"Fat and happy:" the phrase exists for a reason. How to stay lean and in love.
Moving in together may take your relationship to the next level, but it can also bump up that number on the scale. Theresa, 26, was svelte when she and her boyfriend, Rosario, put their names on the same mailbox, but things soon changed.
"I ate whenever he did, even if I was stuffed," she says. Theresa ignored her expanding waistline until she saw a shocking photo. "It looked like I had three stomachs!" she exclaims. And she was equally stunned when, eight months after moving in together, she had gained 40 pounds.
Theresa’s not the only one to fall victim to "love lard" (the weight gain that often accompanies falling head over heels). Last April, researchers at Newcastle University looked at studies that examined the eating habits of over 12,000 cohabitating or married couples in Europe, North America, and Australia. In a trend called "dietary convergence," they found that after a twosome begins to cohabitate, women start consuming more junk, while men’s diets tend to improve.
But why do we pork out when we pair up? "Your guy has food that you’d never bring in your house," says dietitian Lisa Young, PhD, author of The Portion Teller Plan. "But half the battle is recognizing that this could be a problem and being proactive about it." Read on to get the skinny on the most common weight issues—and how to keep them at bay.
Problem: Matching him bite-for-bite.
"A few extra cookies a day equals a 10-pound weight gain over the course of a year," cautions Linda Spangle, RN, author of 100 Days of Weight Loss. Tamara, 34, can attest to that. "When I moved in with Mike, my portions got much larger in an attempt to match his," she says, and was amazed when she grew from size 8 to 14.
Solution: Downsize your dish. A 2007 University of Calgary study found that 17 percent of research participants who used a "diet plate," which demarcates healthy portions, lost 5 percent or more of their body weight. Tamara devised a similar strategy. "When Mike reached for a dinner plate, I went for a salad plate, so I couldn’t fit as much food," she says. Within six months, she was 50 pounds lighter—and just as much in love.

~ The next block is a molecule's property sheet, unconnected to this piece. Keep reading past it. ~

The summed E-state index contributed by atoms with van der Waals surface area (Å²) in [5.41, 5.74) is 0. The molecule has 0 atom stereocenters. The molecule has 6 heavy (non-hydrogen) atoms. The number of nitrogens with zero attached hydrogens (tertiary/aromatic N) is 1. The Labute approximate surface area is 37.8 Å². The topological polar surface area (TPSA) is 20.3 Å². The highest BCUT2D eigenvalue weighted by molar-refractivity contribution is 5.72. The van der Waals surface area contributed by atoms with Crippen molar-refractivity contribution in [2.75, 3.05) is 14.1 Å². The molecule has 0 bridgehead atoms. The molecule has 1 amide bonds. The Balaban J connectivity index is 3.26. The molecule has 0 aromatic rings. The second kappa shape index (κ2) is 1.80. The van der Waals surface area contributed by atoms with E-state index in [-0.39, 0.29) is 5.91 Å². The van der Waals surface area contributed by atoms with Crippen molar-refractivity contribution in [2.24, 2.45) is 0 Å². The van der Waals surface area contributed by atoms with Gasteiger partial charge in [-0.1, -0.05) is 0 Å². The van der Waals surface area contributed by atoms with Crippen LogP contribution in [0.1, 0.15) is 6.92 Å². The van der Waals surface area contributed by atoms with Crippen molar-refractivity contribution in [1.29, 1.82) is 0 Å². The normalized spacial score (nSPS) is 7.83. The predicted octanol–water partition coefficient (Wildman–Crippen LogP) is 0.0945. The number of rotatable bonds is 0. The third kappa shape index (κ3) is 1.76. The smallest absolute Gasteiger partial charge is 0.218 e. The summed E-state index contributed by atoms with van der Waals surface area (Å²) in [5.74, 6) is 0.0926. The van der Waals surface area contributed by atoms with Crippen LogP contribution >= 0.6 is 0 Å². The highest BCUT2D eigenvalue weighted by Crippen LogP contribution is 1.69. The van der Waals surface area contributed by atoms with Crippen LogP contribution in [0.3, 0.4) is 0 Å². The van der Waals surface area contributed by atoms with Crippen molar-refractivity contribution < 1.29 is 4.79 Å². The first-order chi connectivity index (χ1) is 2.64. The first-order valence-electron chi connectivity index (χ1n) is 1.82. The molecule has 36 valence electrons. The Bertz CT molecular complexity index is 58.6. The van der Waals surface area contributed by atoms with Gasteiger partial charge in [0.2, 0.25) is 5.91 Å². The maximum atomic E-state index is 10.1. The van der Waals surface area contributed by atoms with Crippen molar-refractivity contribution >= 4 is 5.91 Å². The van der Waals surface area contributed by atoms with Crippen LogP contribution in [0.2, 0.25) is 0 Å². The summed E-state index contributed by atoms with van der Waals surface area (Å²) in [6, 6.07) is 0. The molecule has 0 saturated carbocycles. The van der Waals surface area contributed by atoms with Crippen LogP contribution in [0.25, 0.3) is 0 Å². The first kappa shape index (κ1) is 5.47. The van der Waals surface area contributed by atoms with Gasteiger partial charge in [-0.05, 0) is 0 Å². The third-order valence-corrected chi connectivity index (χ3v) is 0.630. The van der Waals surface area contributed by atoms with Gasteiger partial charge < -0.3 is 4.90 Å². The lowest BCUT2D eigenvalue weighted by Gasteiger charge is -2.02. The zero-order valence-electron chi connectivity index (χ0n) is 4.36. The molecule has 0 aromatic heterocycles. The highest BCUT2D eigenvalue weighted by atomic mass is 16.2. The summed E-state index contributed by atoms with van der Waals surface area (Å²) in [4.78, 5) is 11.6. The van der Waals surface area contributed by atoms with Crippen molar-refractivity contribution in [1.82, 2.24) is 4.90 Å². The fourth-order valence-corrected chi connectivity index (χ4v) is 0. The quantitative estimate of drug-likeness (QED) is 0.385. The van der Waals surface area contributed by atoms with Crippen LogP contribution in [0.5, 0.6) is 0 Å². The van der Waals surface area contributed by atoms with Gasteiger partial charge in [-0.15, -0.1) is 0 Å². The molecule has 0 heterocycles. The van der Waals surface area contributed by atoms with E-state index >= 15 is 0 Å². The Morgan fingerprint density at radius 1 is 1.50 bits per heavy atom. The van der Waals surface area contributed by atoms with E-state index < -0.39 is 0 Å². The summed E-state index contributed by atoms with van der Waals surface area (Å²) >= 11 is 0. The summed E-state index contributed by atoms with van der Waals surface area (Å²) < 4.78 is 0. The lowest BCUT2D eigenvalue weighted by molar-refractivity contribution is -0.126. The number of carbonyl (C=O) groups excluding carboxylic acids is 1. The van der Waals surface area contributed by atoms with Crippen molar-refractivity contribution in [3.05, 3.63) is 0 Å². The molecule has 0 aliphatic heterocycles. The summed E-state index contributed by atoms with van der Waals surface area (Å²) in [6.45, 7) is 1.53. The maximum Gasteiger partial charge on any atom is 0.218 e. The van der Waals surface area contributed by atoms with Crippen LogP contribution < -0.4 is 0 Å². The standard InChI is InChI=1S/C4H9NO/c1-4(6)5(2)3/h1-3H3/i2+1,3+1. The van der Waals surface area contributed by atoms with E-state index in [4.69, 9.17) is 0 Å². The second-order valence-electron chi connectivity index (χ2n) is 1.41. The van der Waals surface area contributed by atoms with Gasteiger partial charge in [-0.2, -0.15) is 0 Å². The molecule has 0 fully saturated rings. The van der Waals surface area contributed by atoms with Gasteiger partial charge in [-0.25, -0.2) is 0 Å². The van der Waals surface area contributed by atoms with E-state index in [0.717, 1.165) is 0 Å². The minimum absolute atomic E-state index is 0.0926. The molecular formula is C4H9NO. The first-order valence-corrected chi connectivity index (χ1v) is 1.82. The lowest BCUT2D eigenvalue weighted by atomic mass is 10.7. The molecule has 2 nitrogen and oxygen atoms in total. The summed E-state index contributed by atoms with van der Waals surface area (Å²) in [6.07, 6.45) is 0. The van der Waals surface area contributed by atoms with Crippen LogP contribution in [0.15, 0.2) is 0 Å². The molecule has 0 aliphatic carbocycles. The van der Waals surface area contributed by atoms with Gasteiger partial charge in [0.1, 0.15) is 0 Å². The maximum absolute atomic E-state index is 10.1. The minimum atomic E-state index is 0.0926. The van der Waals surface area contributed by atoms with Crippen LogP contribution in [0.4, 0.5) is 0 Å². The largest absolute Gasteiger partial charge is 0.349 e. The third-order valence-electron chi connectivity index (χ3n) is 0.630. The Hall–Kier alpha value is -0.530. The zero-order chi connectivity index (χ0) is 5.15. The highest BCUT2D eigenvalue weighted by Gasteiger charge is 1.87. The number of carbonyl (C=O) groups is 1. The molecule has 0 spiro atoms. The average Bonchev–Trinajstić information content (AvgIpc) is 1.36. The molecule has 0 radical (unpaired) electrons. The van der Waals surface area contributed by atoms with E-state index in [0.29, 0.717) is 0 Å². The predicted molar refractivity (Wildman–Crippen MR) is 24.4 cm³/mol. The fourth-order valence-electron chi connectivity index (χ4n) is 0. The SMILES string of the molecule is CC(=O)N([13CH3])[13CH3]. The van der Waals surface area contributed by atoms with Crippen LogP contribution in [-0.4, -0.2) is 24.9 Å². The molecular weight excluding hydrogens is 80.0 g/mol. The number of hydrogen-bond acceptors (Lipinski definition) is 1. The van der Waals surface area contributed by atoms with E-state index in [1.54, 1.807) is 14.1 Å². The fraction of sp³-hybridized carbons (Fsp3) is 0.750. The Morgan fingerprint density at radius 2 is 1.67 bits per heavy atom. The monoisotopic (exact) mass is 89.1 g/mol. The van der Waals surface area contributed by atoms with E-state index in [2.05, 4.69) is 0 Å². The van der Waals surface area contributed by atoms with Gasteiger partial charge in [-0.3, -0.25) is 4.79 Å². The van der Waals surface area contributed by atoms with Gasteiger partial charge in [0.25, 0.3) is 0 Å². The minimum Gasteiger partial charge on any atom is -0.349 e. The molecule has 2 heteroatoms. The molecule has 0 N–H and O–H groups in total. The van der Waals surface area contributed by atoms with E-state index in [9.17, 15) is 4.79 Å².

Problem: Food-centered love. Our together time often revolves around eating—whether it’s a lavish dinner out, or Grey’s Anatomy and a pint of Ben & Jerry’s. You’ve got to eat; the danger is making it your main source of fun.
Solution: Cook as a couple. Concentrate on meal creation rather than consumption. "My fiancé, Mike, and I ate out at least three times a week," says Ranee, 32, who blames gaining three sizes on cohabitation. "Now we cook together four nights a week." The switch helped the couple lose over 60 pounds collectively. Tip: You can find more than 950 low-fat recipes covering every course at 3fatchicks.com.
Problem: Late-night snacking. His Letterman habit could actually make you heavier. Women have a tendency to snack throughout the day, says Spangle, whereas men nibble at night. But by indulging his snack attacks and yours, you may, in time, unwittingly gain weight.
Solution: Call it a night. Turning in just an hour earlier could help you stave off pounds. Research from Université Laval in Quebec City found that sleeping may increase production of leptin, a hunger-suppressing hormone. Researchers found that people who slept 6 to 7 hours a night were an average of 11 pounds plumper than those who snoozed for 7 to 8 hours.